Repositories & Views
Organize your data into Repositories and combine them using Views
Repositories in LogScale is where you store server logs and metrics. Repositories are organized collections of data with associated storage, enabling you to search and monitor your data in a much more comprehensive way. Often, there will be one physical repository per project or system, each with its own set of users, parsers, saved queries, and dashboards. However, this may vary based on the data volume, user permissions, and other factors.
The following diagram provides an overview of the configuration flow to ingest data using LogScale:
Figure 18. Flow
Creating & Configuring Repositories and Views
To start working with LogScale, you'll need to create and configure repositories to manage your data. With views, you can also provide alternative representations of server data — either to limit the access to specific users, to filter out events, or to enable searching multiple repositories. For details on how to do that, see Create Repository or View and Repository and View Settings.
Enriching Event Text via Files
Although it may not be a common method, you can add text to events for search purposes using a CSV file. See the Lookup Files section for more information on this.
Deleting Repositories & Views
To save space or to eliminate no longer needed data, you can delete a repository and related views. For details on how to do this, see Delete Repositories & Views.
If you're new to LogScale, you may want to look at the LogScale Training section of the LogScale Library. Start by reading the Getting Started with LogScale. You might also read through the LogScale Overview pages — and bookmark it as you may want to refer back to it until you're comfortable with the various concepts of LogScale.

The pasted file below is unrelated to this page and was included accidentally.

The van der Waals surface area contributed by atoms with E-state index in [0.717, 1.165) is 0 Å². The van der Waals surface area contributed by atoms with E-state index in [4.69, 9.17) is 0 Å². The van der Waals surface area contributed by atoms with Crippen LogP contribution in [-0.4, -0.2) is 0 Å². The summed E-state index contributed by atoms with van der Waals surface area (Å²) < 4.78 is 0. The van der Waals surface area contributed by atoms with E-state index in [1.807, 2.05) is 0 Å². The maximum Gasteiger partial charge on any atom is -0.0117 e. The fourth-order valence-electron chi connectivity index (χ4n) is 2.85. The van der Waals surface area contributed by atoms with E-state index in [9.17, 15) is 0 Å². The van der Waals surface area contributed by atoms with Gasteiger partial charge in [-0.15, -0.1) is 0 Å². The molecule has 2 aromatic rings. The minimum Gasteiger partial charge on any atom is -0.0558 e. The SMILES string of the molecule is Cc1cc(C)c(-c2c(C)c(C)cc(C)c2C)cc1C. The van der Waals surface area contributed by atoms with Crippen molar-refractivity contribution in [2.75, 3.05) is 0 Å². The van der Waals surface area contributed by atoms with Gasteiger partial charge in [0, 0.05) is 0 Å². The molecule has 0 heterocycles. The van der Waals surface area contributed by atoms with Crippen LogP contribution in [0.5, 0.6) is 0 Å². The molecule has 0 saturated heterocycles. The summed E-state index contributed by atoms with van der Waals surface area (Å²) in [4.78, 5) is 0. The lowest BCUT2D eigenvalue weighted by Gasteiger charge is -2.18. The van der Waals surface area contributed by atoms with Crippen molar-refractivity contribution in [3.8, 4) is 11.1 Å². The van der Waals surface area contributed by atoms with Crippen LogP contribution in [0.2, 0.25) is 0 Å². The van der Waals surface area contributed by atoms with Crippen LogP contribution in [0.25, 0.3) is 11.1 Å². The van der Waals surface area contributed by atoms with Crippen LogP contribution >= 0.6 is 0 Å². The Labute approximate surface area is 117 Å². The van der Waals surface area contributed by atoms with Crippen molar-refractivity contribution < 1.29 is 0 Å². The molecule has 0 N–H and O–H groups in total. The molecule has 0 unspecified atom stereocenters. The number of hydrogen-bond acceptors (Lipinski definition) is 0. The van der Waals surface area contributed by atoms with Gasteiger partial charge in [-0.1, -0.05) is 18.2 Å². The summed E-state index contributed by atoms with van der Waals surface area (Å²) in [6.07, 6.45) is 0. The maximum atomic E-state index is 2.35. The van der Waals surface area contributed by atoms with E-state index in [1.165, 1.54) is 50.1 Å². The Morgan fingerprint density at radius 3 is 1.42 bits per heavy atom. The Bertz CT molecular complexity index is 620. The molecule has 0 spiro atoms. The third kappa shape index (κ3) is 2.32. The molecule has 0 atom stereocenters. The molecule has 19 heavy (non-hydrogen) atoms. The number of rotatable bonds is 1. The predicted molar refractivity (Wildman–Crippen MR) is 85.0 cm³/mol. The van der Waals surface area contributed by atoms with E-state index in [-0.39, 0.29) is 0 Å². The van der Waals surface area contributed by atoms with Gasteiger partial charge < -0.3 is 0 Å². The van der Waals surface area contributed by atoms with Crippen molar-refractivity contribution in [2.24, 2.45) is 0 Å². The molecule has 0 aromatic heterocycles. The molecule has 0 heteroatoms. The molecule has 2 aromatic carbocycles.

Views in LogScale allow you to group together the specific events from one or more repository. Additionally, views can be used to limit access to data by some users: this is useful because in a repository you can't hide or restrict users to specific data.
By default views contain all data from their connected repositories. This is not always what you want and that is why you can apply a filter to each connection.
A filter will reduce or transform the data before it produces the final search result.
A filter is a normal query expression and you can use the same functions
that you use when writing queries. The query prefix is a filter, you cannot use
aggregate functions like
count() in a query prefix.
For an example of using a view with filters, we have a view configured with two connections with a filter applied to each:
Now, if you run the following query within the view:
ip = 220.127.116.11
The filters work as a query prefix, that is, each repository in the view has the query prefix executed before the statements executed within the view. The result is:
In the accesslogs repository the query executed is:logscale
method=GET | ip = 18.104.22.168
Which equates to filter the events where method equals
GETand the ip is
In the analytics repository the query executed is:logscale
loglevel=INFO | ip = 22.214.171.124
Querying for loglevel events at the information level with the matching IP address.
Within the view, the events are then summarized by the url field showing a count of the entries matching each unique URL address.
By using a view, we are able to look for URLs accessed through raw data and analytics information for a specific IP address:
One repository per Service
Say you have a micro-service setup and you store all logs from all applications in a single repository, let's call it acme-project. It can become cumbersome to examine logs from each individual service, and their log formats may be very diverse.
First you would have to filter your results down to only include logs from your target service and write something like:
And you would have to do it at the beginning of every single query. Instead you can create a specialized view for each service:
|iOS App Analytics
In this example we create three views that all draw their data from a single repository.
Restricting Access to Repository Subsets
Say your system produces logs in several regions, but some of the people who have search access should only be able to see logs for their respective region.
It is easy to select a subset of the logs by filtering the results before they reach the user, in this case limiting access to logs Germany:
country = "
ip.geo = "
In this example, we're dealing with two repositories.